Blockchain in healthcare: three words igniting excitement in the hearts of health information and technology professionals everywhere. Blockchain may very well be the official health tech buzzword of 2018. And when words catch a buzz, confusion over definition and application are inevitable.
When faced with unveiling the potential of promising innovation, HIMSS does what we do best: convening industry subject matter experts that can break through the noise, get the facts and disseminate them to amplify awareness.
This was integral in the formation of HIMSS’s Blockchain in Healthcare Task Force. Its leaders and members represent industry expertise from around the globe in diverse topic areas including interoperability and security.
The launch of the task force was championed by Mari Greenberger, MPPA; director of Informatics at HIMSS. An interoperability subject matter expert, Greenberger has dedicated the last 12 years of her career to the strategic direction of programs within healthcare associations.
The HIMSS Blockchain in Healthcare Task Force chair, David Houlding, CISSP, CIPP, brings forth a background rooted in security and compliance expertise, accompanied by over two decades in healthcare. The current principal healthcare lead at Microsoft, Houlding defines blockchain’s potential on not only on what it is, but what it isn’t – a necessary part of distilling the hype.
Blockchain should be considered one tool among many in your digital health toolbox, Houlding emphasized. “In the early days of blockchain, it was really asserted as a security technology,” Houlding explained. “Some people kind of asserted it as a ‘silver bullet’ for security – which it’s not – but it definitely has security strengths.”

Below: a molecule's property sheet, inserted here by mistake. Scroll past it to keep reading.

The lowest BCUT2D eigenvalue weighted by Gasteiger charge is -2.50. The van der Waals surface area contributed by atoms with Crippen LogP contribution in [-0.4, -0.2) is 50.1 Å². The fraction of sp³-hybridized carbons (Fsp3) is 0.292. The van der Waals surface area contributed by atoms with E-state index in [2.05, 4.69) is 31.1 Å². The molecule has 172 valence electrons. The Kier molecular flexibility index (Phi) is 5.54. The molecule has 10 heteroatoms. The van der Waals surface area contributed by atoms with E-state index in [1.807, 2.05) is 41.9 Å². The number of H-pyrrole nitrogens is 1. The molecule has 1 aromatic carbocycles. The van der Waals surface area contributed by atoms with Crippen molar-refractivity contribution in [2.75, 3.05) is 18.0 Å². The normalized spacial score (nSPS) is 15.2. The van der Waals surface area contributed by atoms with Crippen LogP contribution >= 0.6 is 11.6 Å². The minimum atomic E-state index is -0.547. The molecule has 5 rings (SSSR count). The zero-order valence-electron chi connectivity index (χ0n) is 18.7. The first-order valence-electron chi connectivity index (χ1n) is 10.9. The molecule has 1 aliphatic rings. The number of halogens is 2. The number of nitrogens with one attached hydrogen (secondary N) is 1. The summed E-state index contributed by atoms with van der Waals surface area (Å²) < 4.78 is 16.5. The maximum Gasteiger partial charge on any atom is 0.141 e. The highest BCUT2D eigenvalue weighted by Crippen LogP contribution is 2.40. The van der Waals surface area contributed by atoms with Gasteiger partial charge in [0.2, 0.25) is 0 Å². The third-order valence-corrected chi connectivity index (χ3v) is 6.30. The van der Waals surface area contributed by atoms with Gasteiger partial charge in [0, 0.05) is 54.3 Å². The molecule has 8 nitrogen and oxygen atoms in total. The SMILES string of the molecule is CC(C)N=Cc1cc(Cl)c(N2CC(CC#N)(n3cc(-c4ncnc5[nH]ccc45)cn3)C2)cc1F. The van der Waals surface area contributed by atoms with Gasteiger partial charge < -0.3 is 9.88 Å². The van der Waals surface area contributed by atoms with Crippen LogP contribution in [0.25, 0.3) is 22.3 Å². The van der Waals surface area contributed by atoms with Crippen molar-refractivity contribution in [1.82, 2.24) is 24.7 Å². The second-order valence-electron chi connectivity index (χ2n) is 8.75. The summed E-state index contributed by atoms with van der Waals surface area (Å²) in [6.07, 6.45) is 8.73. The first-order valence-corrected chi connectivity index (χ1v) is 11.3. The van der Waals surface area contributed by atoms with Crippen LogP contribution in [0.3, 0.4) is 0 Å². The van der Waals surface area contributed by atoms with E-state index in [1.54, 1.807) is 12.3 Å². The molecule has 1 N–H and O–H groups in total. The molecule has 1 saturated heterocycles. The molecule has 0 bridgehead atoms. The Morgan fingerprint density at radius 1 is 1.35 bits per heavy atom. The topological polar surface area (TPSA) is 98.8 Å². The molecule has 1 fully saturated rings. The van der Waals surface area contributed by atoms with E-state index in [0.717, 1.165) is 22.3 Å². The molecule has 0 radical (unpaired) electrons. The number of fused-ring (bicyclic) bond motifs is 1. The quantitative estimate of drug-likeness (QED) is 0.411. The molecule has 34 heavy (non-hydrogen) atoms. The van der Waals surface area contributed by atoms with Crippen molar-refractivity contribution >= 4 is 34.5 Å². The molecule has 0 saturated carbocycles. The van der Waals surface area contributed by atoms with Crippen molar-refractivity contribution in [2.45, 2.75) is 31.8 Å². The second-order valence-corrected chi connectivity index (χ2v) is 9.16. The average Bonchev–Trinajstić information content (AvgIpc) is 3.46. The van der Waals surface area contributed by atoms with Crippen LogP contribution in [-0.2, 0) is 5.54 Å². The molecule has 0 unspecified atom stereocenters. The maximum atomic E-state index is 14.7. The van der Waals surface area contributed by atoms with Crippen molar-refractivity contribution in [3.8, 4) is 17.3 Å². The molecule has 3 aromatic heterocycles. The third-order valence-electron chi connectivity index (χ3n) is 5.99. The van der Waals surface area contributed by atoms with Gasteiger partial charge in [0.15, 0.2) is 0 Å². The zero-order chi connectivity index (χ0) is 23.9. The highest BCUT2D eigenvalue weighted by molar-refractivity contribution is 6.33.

Though Houlding entered the world of blockchain from a privacy, security and compliance angle, he quickly dove deep into many of the healthcare use cases driving much of the interest in blockchain. Sharing his expertise across the industry, he learned quickly what boxes needed to be checked for blockchain technology to make sense within an organization.
Is it grounded in business values?
In order for blockchain technology to work for your organization, its use must be grounded in business values first, Houlding emphasized. This is integral to measuring success with new technologies.
Are there multiple organizations involved?
If your systems aren’t interoperable, it won’t make sense to start thinking ahead on blockchain, Houlding and Greenberger agreed. “The hardest part about building blockchain is building the consortiums of healthcare organizations: building buy-in, building trust and getting organizations to the point where they’re willing to connect their systems and transact on blockchain,” Houlding explained. “Blockchain makes sense in terms of a network of healthcare organizations wanting to collaborate around a target use case, with defined business value, and to do that targeted secure sharing of data.”
Does it work well with other enterprise systems?
“How does blockchain sit with other enterprise systems?” Houlding asked. “If it’s providers, it’s electronic health records. For payers, it’s eligibility, membership, claims management. Whatever the consortium is, whatever the network, they’ll have different enterprise systems they’re going to want to connect to the blockchain and do this targeted, secured sharing.
Is it a complement to your current processes?
Keep in mind, blockchain is not necessarily the winning solution to all of your organization’s challenges. It works most effectively as a complement to integrated, interoperable systems. “Blockchain is just another tool among many in our toolbox, as David explained,” Greenberger added. “It’s not a stand-alone, isolated piece of technology.”
“Our strong recommendation from the task force is to target existing business to business networks or consortiums where you already have organizations collaborating,” Houlding said. “You have the trust, you have the buy-in, and blockchain can prove itself (at that point) and not hit that major hurdle that stalls so many blockchain efforts; that being said, how do you build a consortium of trust if you start from scratch?”